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3 ENISA – awareness raising study – better prevention thanks to data crunching

September 12th, 2007 · No Comments ·

Recently we reported:

1 ENISA – awareness raising study – what it can tell us

2 ENISA – awareness raising study – what it does not explain

Today we provide you with some answers we received when we asked ENISA’s senior expert regarding awareness raising for some additional information regarding the study:

FACTS

Under Working Program 2.1.2 — ENISA budgeted Euro 23,000 for an Awareness Study
Who did the study: PricewaterhouseCoopers LLP (PwC)
Who partcipated in the study: some firms from 9 European countries
What new ideas and facts does the study reveal: interesting ones indeed – see below.

We have pointed out in various postings how important awareness raising is. ENISA’s recent release must be applauded. As important is that ENISA’s report:

Information security awareness initiatives: Current practice and the measurement of success (July 2007). Heraklion, Crete: European Network and Information Security Agency (ENISA)

also illustrates 2 things very nicely:

1 Why we need

    a)data that can be used to generalize from, and
    b) enough information about the methodology used to collect data so we can repeat the study, and

2 how data crunching can help us to improve our understanding of the issue investigated in order to design better programs for raising information security awareness.

In fact, data can support our efforts to create a more secure IT environment by allowing the extraction of insight from data gathered during the operation of awareness training, or implementing new security policies in the workplace.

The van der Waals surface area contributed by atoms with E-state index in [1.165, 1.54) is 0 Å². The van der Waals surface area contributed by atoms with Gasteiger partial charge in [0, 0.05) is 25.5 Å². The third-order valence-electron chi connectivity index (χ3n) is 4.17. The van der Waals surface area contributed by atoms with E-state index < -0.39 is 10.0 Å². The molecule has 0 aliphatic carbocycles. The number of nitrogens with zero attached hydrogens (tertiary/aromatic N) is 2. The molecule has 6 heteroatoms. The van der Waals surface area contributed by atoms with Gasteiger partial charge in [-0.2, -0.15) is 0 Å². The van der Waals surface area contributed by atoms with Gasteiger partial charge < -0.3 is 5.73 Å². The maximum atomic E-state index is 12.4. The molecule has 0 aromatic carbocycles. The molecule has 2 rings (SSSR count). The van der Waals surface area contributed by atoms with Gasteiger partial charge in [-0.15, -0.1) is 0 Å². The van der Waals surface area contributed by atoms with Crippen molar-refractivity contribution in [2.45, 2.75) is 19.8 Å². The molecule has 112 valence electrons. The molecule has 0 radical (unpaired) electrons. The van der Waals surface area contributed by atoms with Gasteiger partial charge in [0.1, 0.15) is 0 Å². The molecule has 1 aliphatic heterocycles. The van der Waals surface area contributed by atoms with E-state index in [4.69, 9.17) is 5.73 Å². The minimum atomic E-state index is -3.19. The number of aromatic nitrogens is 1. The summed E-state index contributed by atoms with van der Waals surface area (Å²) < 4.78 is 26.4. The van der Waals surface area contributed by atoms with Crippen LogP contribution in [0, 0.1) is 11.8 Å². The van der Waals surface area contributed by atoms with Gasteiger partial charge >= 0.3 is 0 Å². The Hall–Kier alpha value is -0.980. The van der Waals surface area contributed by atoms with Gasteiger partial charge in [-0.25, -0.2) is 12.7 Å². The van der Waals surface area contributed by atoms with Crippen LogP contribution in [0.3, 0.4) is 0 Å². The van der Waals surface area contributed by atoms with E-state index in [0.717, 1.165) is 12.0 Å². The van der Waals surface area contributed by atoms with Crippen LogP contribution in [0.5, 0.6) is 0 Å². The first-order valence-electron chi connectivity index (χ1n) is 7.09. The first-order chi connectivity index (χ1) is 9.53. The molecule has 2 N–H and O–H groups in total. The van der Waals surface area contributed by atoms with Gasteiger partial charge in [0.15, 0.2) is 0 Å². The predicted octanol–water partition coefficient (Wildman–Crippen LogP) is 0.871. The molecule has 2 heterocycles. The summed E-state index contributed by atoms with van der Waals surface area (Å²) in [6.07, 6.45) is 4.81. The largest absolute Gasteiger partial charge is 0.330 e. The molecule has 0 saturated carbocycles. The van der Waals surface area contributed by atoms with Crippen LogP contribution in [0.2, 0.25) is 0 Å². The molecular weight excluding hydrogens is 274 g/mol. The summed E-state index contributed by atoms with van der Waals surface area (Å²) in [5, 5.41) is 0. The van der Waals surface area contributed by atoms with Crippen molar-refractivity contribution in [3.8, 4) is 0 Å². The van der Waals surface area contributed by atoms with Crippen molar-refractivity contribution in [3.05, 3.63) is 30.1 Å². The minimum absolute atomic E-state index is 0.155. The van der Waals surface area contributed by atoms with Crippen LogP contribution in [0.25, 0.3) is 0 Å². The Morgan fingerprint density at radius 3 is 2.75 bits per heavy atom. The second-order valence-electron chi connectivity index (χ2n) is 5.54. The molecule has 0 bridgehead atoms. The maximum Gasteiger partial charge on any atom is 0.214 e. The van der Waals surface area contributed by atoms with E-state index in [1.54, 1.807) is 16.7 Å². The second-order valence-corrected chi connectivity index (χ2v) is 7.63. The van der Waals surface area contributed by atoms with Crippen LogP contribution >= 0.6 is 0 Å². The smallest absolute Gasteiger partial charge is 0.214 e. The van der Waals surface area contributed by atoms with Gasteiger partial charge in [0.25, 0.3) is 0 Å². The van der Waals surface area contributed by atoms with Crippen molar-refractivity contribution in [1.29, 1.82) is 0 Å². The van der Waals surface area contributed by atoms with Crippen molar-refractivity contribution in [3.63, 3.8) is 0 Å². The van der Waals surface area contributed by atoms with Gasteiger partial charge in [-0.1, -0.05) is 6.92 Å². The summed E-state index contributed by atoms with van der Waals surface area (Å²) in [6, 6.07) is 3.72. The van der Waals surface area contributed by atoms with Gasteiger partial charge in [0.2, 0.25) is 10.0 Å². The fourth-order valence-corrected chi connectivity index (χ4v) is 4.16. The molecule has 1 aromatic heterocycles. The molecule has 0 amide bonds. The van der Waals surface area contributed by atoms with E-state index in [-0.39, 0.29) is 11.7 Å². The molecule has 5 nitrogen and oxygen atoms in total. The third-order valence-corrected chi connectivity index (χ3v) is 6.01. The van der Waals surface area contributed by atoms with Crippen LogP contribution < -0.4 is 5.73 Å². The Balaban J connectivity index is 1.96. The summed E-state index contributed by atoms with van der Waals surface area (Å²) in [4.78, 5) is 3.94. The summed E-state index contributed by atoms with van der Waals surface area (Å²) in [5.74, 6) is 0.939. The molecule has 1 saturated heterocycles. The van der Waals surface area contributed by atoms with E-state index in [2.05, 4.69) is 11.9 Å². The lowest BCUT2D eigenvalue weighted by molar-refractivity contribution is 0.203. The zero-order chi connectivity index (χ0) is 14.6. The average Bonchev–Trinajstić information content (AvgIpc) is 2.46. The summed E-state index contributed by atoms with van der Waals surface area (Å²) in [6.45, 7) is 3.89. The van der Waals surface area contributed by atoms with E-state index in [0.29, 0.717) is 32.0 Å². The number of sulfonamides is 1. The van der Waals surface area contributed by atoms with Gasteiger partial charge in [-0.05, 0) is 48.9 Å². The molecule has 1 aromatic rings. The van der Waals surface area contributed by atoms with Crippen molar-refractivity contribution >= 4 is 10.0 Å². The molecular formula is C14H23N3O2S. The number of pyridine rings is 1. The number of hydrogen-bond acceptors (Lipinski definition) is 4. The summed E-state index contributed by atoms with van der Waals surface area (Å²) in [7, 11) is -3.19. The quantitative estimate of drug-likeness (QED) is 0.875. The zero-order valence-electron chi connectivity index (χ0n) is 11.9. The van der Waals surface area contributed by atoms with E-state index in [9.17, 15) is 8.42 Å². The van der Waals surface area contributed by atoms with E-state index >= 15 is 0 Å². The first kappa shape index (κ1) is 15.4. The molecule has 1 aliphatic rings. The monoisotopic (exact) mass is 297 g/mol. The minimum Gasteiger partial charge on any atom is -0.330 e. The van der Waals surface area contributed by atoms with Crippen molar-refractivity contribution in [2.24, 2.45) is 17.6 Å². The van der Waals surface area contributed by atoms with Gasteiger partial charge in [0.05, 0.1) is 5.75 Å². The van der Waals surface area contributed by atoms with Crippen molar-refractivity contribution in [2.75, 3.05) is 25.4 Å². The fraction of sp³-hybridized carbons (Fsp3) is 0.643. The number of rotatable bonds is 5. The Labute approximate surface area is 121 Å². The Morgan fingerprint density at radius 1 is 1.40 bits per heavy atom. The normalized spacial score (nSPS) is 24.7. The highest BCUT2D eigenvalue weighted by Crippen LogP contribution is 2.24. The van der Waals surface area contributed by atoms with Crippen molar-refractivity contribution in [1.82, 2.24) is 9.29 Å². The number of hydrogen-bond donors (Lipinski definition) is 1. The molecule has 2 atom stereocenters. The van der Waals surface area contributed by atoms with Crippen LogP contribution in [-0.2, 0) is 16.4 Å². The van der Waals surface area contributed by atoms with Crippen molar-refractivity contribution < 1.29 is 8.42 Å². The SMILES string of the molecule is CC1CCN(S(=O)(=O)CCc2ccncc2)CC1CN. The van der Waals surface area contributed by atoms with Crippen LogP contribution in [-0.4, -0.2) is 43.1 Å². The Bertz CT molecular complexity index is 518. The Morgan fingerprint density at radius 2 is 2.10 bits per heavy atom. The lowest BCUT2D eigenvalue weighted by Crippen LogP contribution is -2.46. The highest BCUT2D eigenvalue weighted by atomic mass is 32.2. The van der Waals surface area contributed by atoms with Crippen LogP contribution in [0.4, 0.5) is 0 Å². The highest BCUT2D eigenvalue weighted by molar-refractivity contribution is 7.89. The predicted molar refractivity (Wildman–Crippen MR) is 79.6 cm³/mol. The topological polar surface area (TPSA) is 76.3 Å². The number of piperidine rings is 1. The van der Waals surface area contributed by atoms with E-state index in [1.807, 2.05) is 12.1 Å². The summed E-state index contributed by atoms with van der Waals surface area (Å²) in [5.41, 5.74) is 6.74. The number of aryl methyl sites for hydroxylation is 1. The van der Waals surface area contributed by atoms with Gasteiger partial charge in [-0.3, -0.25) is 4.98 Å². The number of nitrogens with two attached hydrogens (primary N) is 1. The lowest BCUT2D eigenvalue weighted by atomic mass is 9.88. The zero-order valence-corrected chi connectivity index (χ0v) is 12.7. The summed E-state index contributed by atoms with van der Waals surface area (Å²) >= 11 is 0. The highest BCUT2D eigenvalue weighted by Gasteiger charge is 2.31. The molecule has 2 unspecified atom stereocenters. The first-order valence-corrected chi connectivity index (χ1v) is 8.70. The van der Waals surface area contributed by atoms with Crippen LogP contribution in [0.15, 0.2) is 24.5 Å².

Data CRUNCHING – Some METHODOLIGICAL BASICS TO CONSIDER

Better information security awareness training thanks to data crunching (Please click on the link, Login as guest – click on this link again and voila free access)
Challenge How research may address it
Could the effect differ across industries – yes if we control for the effect (e.g., financial industry versus others, men vs. women) control variable
Could one say that having anti-virus software on one’s PC (M) mediates the causal effect of awareness training (X) on malware infection rates on user’s PCs (Y) – test using a group of users with and one without anti-virus software on their PC – both groups attending an awareness raising workshop and so on mediating variable
How can one describe the nature and process by which the independent variable affects the dependent one such as privacy policy violations or security incidents – test effect with help of moderating variable (latter could be awareness training) moderating variable
What is your attitude toward information security awareness programs – ask participants some questions direct measure for metrics
What is your attitude regarding information security – how often does the person violate security policy indirect measure for metrics
Can the results be repeated by another person – yes if we use a metric or yard stick and outline what research methodology we used…. so somebody else can repeat the study reliability
Does it measure what it is supposed to measure – yes but only if we do use a metric stick if this is our standard we follow – using a yard stick results in invalid data if the measure we agreed to use is based on meters and centimeters validity

Regression can help to uncover connections between, say, the chances of people violating a privacy policy or being responsible for a data security breach and factors influencing that risk, such as age, income and type of position held in the organization. Regression (a statistical method) helps uncover these connections.

To reveal the influence of a single factor – say, attending an information security awareness workshop – in the presence of lots of extraneous effects, randomisation can help. In this, people are randomly allocated to two groups:

a) those who will be exposed to the workshop, and
b) those who will not be explosed to this workshop.

In psychology one also calls this using control groups, namely one that is exposed to the training and the other one that is not.

Differences between the two groups can than be put down to the effect of the training, as all the other factors have been evenly distributed between them.